There are all kinds of services created to meet the needs of other businesses and many of them are good investments. This historical piece offers some intriguing insight into past success stories that might help you decide if service businesses are a good investment today.
Manpower, Inc., has benefited from a scarcity of qualified men for certain jobs. The scarcity, according to Census Bureau Director Robert W. Burgess, will continue at least for 10 years.
Manpower, Inc., is now the world's leading temporary-help service organization, serving 66,000 employers including 98 of the 100 largest corporations. Its Office Division furnishes a complete line of temporary help ranging from keypunch operators to secretaries. Its Industrial Division provides a variety of maintenance and other industrial services while a newer, more rapidly growing Merchandising Services Division was created for product demonstration, survey interviewing, etc. Its revenues have climbed from $5.75 million in 1955 to $35.25 million in the fiscal year ended June 30, 1960, believed equal to the results of all major competitors combined.
"Of greatest future significance," said A. G. Becher & Co.. "Is Salespower, a wholly owned subsidiary, which utilizes Manpower's national office network to provide trained groups of sales personnel to launch new products or otherwise meet the need for special sales promotion. Salespower reputedly offers 'a new dimension to selling' and can put 1,500 salesmen on a nationwide campaign within 24 hours."
This subsidiary could, in time, rival the parent company in revenues.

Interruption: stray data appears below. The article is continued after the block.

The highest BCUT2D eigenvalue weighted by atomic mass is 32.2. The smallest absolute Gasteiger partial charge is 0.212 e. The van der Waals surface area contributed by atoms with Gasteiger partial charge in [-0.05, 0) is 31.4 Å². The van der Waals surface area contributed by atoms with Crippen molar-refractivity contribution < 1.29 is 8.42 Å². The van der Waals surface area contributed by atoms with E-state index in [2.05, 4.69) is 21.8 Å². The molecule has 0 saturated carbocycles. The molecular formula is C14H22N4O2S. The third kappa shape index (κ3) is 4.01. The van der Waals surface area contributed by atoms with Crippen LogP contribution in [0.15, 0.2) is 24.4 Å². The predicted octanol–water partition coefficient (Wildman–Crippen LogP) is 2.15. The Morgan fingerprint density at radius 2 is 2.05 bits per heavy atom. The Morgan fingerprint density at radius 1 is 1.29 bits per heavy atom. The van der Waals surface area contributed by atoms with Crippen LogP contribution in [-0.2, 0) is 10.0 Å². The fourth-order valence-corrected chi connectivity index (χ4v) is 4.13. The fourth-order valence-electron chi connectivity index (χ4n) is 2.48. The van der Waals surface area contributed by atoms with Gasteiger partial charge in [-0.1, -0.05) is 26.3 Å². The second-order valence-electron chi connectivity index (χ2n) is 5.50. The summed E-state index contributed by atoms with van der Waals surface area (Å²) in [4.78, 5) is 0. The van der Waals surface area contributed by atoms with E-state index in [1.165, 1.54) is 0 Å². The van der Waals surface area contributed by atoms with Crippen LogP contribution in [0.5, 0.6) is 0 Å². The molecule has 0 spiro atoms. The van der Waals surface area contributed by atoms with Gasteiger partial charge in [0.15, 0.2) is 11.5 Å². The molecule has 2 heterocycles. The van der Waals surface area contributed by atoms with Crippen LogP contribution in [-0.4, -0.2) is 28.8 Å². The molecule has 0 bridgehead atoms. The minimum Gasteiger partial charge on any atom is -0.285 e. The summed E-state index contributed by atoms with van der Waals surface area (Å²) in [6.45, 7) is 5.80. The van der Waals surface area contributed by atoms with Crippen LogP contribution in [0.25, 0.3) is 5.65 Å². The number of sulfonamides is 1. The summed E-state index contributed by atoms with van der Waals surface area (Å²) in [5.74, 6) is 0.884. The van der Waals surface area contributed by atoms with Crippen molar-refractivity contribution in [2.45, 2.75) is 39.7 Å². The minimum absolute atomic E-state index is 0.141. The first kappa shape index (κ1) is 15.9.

Certainly the best known among business companies, Dun & Bradstreet is expected by experts to continue in its solid position of strength despite increased competition. Among the reasons for this healthy future are the company's highly trained personnel, its 17,000-mile private wire network and, above all, its files containing data compiled over more than a century, and currently including three million business organizations. No wonder the name Dun & Bradstreet has literally become a synonym for business credit information.
Another well-known service is that of A. C. Nielson. His ratings have long been a mainstay of the television industry and its advertisers. Nielson's media service was set up to do a somewhat similar job for the magazine industry.
Another business to serve other businesses is technical writing. It has grown mainly as an accompaniment to the rapid advances in military sciences and space technology, which create the need for accurate, up-to-date military manuals. The Armed Forces needed a new "service" to help interpret the increasing technical complexities of weapons systems. Even defense contractors, which mostly maintain in-house technical writing departments, require the help of specialist houses.
Another business service of growing magnitude is one of providing financing services to the business community. Leading the field is Walter E. Heller & Company. The earnings growth of Walter E. Heller & Company is comparable to that of any of the more popularly known growth companies. It is based on the expanding business population with the resultant increasing requirements for working capital funds. Its services include re-discounting retail-automobile paper and small-loan paper, financing industrial installment notes receivable, collateral loans, factored accounts receivable, inventory loans, and financing motion picture and television film-production loans.
This field is virtually unlimited. With an anticipated continued strong demand for business services the shares of companies dominant in their respective fields should provide above average, long-term opportunities for capital appreciation.